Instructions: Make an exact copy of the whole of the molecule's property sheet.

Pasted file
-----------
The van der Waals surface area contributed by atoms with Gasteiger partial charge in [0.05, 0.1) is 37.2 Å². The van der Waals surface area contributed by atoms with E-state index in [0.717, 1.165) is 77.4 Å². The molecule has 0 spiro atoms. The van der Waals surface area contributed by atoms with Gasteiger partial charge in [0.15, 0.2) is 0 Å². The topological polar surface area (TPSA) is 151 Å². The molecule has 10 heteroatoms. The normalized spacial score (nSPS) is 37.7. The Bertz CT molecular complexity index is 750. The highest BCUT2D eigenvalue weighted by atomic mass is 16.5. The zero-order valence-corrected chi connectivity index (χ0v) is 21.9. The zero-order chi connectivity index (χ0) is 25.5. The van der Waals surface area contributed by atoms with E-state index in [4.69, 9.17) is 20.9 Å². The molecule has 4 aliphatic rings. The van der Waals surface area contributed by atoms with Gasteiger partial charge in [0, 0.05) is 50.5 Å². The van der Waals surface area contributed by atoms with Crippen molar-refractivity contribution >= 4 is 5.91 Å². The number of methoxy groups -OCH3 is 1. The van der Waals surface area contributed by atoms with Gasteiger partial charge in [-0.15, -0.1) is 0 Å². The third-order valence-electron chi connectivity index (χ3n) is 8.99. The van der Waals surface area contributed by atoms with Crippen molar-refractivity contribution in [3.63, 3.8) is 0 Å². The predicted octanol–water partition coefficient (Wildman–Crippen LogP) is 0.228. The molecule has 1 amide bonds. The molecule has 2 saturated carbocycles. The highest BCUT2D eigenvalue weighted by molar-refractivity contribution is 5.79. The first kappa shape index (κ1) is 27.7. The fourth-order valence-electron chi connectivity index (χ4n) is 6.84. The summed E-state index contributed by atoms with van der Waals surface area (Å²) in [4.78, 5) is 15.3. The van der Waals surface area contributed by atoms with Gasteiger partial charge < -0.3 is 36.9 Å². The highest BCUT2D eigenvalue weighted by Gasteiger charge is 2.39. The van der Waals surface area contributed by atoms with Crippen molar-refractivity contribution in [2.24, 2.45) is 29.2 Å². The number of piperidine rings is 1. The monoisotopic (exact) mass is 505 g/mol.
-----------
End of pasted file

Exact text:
The van der Waals surface area contributed by atoms with Gasteiger partial charge in [0.05, 0.1) is 37.2 Å². The van der Waals surface area contributed by atoms with E-state index in [0.717, 1.165) is 77.4 Å². The molecule has 0 spiro atoms. The van der Waals surface area contributed by atoms with Gasteiger partial charge in [0.15, 0.2) is 0 Å². The topological polar surface area (TPSA) is 151 Å². The molecule has 10 heteroatoms. The normalized spacial score (nSPS) is 37.7. The Bertz CT molecular complexity index is 750. The highest BCUT2D eigenvalue weighted by atomic mass is 16.5. The zero-order valence-corrected chi connectivity index (χ0v) is 21.9. The zero-order chi connectivity index (χ0) is 25.5. The van der Waals surface area contributed by atoms with E-state index in [4.69, 9.17) is 20.9 Å². The molecule has 4 aliphatic rings. The van der Waals surface area contributed by atoms with Gasteiger partial charge in [0, 0.05) is 50.5 Å². The van der Waals surface area contributed by atoms with Crippen molar-refractivity contribution >= 4 is 5.91 Å². The number of methoxy groups -OCH3 is 1. The van der Waals surface area contributed by atoms with Gasteiger partial charge in [-0.15, -0.1) is 0 Å². The third-order valence-electron chi connectivity index (χ3n) is 8.99. The van der Waals surface area contributed by atoms with Crippen molar-refractivity contribution in [3.63, 3.8) is 0 Å². The predicted octanol–water partition coefficient (Wildman–Crippen LogP) is 0.228. The molecule has 1 amide bonds. The molecule has 2 saturated carbocycles. The highest BCUT2D eigenvalue weighted by molar-refractivity contribution is 5.79. The first kappa shape index (κ1) is 27.7. The fourth-order valence-electron chi connectivity index (χ4n) is 6.84. The summed E-state index contributed by atoms with van der Waals surface area (Å²) in [4.78, 5) is 15.3. The van der Waals surface area contributed by atoms with Gasteiger partial charge < -0.3 is 36.9 Å². The highest BCUT2D eigenvalue weighted by Gasteiger charge is 2.39. The van der Waals surface area contributed by atoms with Crippen molar-refractivity contribution in [2.24, 2.45) is 29.2 Å². The number of piperidine rings is 1. The monoisotopic (exact) mass is 505 g/mol.